172 Maintain a low threshold to perform arthrocentesis in patients with swollen joints
173 Don’t assume that synovial fluid analysis is 100% accurate for the diagnosis of septic arthritis
174 If only joint disease was crystal clear…crystal arthropathies do not preclude a septic joint
175 Know the causes of back pain that kill patients
176 Always consider cauda equina syndroe in patients with low back pain
177 Never miss compartment syndrome! Pearls and pitfalls of evaluation
178 Consider occult hip fracture in patients with hip pain and inability to walk even if plain films are negative
Section XVII Neurological
179 Admit all high-risk patients with TIA
180 Admit patients with acute Guillain-Barré Syndrome to monitored beds
181 Beware the co-morbidities and complications of acute stroke
182 Not miss a cerebral venous thrombosis
183 Don’t be fooled by the mimics of stroke
184 Don’t confuse central and peripheral 7th cranial nerve palsies
185 Don’t confuse elevated blood pressure plus headache for true hypertensive encephalopathy
186 Don’t forget to consider subclinical status epilepticus
187 Don’t mistake seizures for syncope
188 Don’t overlook the central causes of vertigo
189 Don’t rely on plain x-rays or computed tomography (CT) to rule out spinal cord compression
190 Don’t rely simply on computed tomography (CT) to rule out subarachnoid hemorrhage
191 Give appropriate antibiotics to patients with meningitis and meningoencephalitis
192 Use fibrinolytics for stroke with care
Section XVIII Obstetrical/Gynecological
193 Do not withhold radiologic imaging in pregnancy when it is necessary for the diagnosis
194 Avoid placing pressure on the uterine fundus when attempting to reduce a shoulder dystocia during emergency delivery
195 Remember to consider peripartum cardiomyopathy in pregnant patients with shortness of breath
196 Know the indications…and contraindications…for methotrexate therapy in ectopic pregnancy
197 Know the complications of infertility treatment  
198 Beware of post-partum headaches
199 Don’t forget to consider nonobstetric causes of abdominal symptoms in a pregnant patient
200 Ovarian torsion: Tips to make this tough diagnosis
201 Remember that eclampsia can occur postpartum, and in women with no prior diagnosis of preeclampsia
202 Don’t forego a pelvic ultrasound in patients with a clinical suspicion for ectopic pregnancy but a low b-hCG
203 Perimortem Cesarean Section – the clock is ticking
204 Pelvic inflammatory disease is a difficult diagnosis to make: Know the CDC recommendations
205 Consider pulmonary embolism in pregnancy and the postpartum period
206 Don’t misinterpret vital signs in the pregnant patient
207 Always monitor third trimester pregnant patients after they have sustained trauma of any severity
208 Be prepared to manage postpartum hemorrhage at EVERY delivery
Section XIX Pediatric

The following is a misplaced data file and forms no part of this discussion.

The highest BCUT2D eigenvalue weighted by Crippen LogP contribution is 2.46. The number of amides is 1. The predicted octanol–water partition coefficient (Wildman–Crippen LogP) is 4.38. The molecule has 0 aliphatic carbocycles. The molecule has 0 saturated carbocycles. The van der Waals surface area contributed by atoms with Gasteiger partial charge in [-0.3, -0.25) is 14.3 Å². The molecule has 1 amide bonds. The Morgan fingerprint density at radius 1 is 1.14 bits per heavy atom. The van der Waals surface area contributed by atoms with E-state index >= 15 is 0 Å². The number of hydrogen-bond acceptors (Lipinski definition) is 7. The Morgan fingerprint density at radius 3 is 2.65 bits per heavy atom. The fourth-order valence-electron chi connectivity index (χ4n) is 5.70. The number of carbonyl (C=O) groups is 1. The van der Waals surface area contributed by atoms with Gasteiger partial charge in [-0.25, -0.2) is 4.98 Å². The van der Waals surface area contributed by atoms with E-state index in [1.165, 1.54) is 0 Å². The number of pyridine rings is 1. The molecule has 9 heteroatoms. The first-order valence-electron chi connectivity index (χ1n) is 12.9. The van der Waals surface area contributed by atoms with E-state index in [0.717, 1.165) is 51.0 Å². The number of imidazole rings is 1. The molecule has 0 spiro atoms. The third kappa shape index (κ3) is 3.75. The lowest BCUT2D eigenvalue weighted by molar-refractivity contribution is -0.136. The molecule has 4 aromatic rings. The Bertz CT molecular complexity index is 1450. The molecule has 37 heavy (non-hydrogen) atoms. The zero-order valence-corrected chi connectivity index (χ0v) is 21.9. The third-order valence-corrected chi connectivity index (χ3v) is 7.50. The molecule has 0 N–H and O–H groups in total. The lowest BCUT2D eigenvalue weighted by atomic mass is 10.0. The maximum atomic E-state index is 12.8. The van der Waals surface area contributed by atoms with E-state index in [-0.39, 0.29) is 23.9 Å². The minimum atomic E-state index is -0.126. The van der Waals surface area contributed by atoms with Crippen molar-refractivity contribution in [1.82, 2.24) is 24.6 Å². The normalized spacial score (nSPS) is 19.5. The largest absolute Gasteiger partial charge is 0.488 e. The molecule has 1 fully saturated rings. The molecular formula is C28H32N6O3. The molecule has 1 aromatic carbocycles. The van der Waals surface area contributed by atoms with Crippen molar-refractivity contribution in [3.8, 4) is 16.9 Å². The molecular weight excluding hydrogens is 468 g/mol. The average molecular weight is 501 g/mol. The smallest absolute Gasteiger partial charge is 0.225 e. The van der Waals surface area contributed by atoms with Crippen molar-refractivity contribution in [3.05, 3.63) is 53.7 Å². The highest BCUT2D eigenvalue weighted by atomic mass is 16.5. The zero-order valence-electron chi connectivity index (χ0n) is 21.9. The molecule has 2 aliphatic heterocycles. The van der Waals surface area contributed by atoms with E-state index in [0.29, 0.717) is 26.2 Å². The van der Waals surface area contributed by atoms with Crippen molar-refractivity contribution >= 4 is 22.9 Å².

209 Simple “rules” of pediatric resuscitation 
210 Don’t forget that drying, warming and positioning are as important to neonatal resuscitation as the ABC’s
211 Remember…not all kids with wheezing have asthma
212 Pediatric airways are not just “little adult” airways
213 Don’t assume that all stridor is caused by croup
214 Recognize the differences in pediatric vs. adult burn management
215 Don’t forget about the simple, easy-to-fix causes of irritability in infants
216 Pediatric procedural sedation: Do it right (or don’t do it!)
217 Intussusception is a “can’t miss” diagnosis…know how to diagnose and manage these patients
218 Don’t miss abdominal injuries after blunt trauma in the pediatric patient
219 The ‘shocky’ newborn: There’s more to consider than just sepsis
220 Be wary of medication dosing errors in pediatric resuscitation
221 Don’t rely solely on patient appearance or laboratory results when determining the disposition of a febrile neonate from the ED
222 Do not rely on a urinalysis to exclude UTI in patients younger than two years old
223 Not all ear pain is acute otitis media…and not all require antibiotics!
224 Know the diagnostic approach to pediatric acute appendicitis
225 Know the differential diagnosis and proper workup for the limping child
226 Know the causes of and work up for apparent life threatening events
227 Know how to work up a febrile seizures appropriately
228 Pediatric head trauma: Know which patients need a workup…and which patients don’t!
229 Focus on the ABCs in patients with cyanotic congenital heart disease
230 Don’t fail to recognize or report child abuse or neglect
231 Understand the proper management of pediatric submersion injuries
232 Never miss a case of Kawasaki disease
233 Beware the complications in managing DKA, especially cerebral edema
234 Don’t miss (or mismanage) the pediatric diarrheal illness that is more than just diarrhea
235 Don’t let athletes with concussions return to play too early
236 Don’t miss a pediatric thoracic injury in blunt trauma
237 Never miss a case of spinal cord injury without radiographic abnormality (SCIWORA)
Section XX Procedures
238 Anesthesia for fracture reduction: Know your options
239 Be familiar with intraosseous access in the emergency department
240 Consider the intra-articular saline load for open knee injuries
241 Consider trephination instead of nail plate removal for most subungual hematomas
242 Corneal foreign body removal in the ED: Know “when,” and know “how”
243 Cricothyrotomy: Stabilize that larynx
244 Don’t assume that needle decompression of a tension pneumothorax is 100% reliable and effective
245 Don’t be lazy…use maximal barrier protection when performing invasive procedures in the ED
246 Know how to interpret lumbar puncture results properly
247 Know how to perform a lateral canthotomy and cantholysis
248 Know how to perform a lumbar puncture properly